Black plastic circular economy is sustainable, proves UK collaboration

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29 Jun 2018 --- Innovative UK packaging supplier Faerch Plast has been working collaboratively with Marks & Spencer, Tesco and Sainsbury’s and leading UK waste re-processor Viridor to convert recycled black plastic into new food grade packaging. The result is a circular economy solution to a previously challenging material, which will initially see 120 tons of black plastic (eight million items) recycled each month starting in July, the company claims.

The project has proved to be a commercial success and has the potential to be extended across the UK: the more plastic collected, the more there is made available to be recycled and put back into the circular economy. Faerch Plast provides the packaging solution to this project with the retailers creating the sustained demand for the recycled material.

From next month, Viridor will start putting this material through the new process, adding black plastic to the colored plastic stream already recycled, and it will be used in new packaging for M&S, Sainsbury’s and Tesco products.

The project is welcomed by Environment Secretary Michael Gove: “This global leading scheme has the potential to mean the UK exports less of its waste, could divert huge amounts of plastic away from landfill and prevent virgin plastic entering the market in the first place.”

UK Plastics Pact and the circular economy
WRAP announced in April 2017 that black plastics were not being recycled by local authorities but were instead being sent to landfill.

Faerch Plast sees the collaboration with major retailers and Viridor as evidence of the goals of the UK Plastics Pact – of which the company was a founding signatory – being put into action to achieve the real change the public had been calling for.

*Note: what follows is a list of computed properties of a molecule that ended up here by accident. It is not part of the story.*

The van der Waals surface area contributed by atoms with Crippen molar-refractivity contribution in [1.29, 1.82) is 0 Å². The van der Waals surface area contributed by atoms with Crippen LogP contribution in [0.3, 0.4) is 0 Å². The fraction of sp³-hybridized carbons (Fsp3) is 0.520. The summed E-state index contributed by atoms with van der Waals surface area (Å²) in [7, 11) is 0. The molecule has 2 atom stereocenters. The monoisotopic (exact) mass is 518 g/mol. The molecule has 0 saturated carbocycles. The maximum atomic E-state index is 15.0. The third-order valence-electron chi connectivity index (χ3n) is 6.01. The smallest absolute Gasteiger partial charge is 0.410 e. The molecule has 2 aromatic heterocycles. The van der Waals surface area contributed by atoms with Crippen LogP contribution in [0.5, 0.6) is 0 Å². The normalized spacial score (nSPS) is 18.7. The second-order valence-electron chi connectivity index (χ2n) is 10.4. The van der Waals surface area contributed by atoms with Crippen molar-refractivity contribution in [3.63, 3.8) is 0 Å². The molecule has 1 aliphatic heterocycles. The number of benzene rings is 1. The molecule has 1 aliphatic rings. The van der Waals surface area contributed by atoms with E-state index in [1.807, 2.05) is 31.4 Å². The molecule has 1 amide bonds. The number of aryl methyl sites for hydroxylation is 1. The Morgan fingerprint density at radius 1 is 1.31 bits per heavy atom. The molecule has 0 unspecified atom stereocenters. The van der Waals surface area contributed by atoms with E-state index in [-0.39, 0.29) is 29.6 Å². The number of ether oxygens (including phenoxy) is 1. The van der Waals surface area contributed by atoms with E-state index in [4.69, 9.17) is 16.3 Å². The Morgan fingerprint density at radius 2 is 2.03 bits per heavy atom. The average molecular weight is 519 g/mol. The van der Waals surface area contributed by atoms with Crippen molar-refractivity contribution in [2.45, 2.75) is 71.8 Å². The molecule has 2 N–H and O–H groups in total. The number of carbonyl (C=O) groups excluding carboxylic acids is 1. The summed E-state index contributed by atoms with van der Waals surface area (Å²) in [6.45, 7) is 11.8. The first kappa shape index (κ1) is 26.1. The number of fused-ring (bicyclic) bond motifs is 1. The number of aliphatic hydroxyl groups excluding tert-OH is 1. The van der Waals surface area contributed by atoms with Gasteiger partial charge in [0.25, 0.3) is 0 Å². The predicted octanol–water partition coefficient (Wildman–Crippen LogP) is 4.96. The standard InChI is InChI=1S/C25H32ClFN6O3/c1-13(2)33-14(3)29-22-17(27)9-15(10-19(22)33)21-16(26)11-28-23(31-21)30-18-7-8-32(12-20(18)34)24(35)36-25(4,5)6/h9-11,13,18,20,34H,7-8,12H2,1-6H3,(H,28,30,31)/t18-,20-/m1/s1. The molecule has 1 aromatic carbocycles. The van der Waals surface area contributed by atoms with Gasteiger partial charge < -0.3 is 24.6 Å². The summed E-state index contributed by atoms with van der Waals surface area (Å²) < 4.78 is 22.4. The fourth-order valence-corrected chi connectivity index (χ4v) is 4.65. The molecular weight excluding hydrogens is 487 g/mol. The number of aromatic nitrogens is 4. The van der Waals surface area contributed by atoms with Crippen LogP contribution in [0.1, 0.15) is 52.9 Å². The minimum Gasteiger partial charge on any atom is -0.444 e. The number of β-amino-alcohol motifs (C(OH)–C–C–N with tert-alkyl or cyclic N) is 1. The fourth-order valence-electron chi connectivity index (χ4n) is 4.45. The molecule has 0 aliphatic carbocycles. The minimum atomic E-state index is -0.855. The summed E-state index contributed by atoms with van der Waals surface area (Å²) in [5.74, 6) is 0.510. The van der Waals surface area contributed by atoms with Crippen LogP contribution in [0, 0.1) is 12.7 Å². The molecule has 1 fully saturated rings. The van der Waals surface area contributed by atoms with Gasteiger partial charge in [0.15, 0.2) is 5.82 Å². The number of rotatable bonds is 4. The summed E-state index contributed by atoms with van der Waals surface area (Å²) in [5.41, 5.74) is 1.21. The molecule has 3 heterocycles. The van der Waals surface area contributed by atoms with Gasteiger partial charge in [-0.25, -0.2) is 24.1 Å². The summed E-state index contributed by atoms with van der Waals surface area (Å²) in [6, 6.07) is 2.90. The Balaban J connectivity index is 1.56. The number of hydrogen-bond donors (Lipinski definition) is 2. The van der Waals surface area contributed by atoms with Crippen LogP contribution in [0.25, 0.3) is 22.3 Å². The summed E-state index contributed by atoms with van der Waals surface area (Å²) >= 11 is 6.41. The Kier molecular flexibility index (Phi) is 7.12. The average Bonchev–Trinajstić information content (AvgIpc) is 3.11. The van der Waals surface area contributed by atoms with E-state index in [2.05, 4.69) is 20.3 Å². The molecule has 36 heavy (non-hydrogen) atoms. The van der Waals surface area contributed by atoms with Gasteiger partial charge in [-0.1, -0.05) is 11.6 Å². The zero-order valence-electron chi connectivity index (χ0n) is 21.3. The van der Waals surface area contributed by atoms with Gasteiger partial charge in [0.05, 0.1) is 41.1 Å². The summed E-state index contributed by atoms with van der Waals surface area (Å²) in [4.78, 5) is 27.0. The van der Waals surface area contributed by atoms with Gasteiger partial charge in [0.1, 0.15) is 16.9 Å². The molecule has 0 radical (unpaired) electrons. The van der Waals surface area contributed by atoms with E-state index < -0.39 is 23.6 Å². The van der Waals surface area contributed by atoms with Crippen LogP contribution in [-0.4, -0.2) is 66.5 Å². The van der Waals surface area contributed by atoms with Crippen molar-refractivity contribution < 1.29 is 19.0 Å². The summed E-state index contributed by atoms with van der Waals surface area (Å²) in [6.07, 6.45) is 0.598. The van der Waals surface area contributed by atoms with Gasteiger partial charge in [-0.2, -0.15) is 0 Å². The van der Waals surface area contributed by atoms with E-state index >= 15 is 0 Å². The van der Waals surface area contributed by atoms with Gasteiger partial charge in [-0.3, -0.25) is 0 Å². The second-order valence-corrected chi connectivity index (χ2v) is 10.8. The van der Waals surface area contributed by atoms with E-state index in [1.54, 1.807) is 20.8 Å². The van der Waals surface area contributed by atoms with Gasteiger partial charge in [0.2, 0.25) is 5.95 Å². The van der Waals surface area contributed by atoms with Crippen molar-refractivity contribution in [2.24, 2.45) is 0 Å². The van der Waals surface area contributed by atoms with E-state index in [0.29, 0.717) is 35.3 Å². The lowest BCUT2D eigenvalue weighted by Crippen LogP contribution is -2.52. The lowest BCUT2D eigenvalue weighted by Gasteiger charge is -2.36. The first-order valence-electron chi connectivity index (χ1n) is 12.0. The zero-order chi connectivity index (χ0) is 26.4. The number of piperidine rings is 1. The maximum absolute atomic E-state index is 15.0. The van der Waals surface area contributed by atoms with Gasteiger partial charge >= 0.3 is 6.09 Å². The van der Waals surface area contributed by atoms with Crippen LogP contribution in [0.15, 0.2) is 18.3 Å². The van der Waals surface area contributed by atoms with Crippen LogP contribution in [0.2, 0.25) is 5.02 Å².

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The Circular Plastics Economy, as defined by The Ellen MacArthur Foundation

The UK Plastics Pact, led by WRAP, is aligned with and supporting The Ellen MacArthur Foundation’s global initiative. It is a collaborative initiative that aims to create a circular economy for plastics and ensure that plastics do not end up polluting the environment.

The circular economy concept as defined by The Ellen MacArthur Foundation is based around stimulating innovative new business models to reduce the total amount of plastic packaging. It aims to build a stronger recycling system where the industry takes more responsibility for its own waste while ensuring that plastic packaging can be effectively recycled and made into new products and packaging.

Andrew Osborne-Smith, Regional CEO of Faerch Plast UK & Ireland says: “We are very proud to be part of the WRAP UK Plastics Pact. We see this as an extremely positive step forward and confirms our alignment with the European circular economy.”

“Faerch Plast is one of the leading manufacturers of recyclable plastic packaging for the food industry and through our support of the UK Plastics Pact we can continue our long-standing policy of helping to reduce the environmental impact through product innovation and material development,” he says.

This month, meat-free food producer Quorn announced plans to remove 297 tons of non-recyclable black plastic from its supply chain. The move comes as part of the brand’s ambitions to achieve 100 percent recyclable, reusable or compostable packaging by 2025. Quorn claims that their elimination of black plastics is a UK first from a major food brand and one that will help reinforce their identity as a leader in sustainable nutrition.

By Joshua Poole

This feature is provided by FoodIngredientsFirst's sister website, PackagingInsights.

To contact our editorial team please email us at editorial@cnsmedia.com

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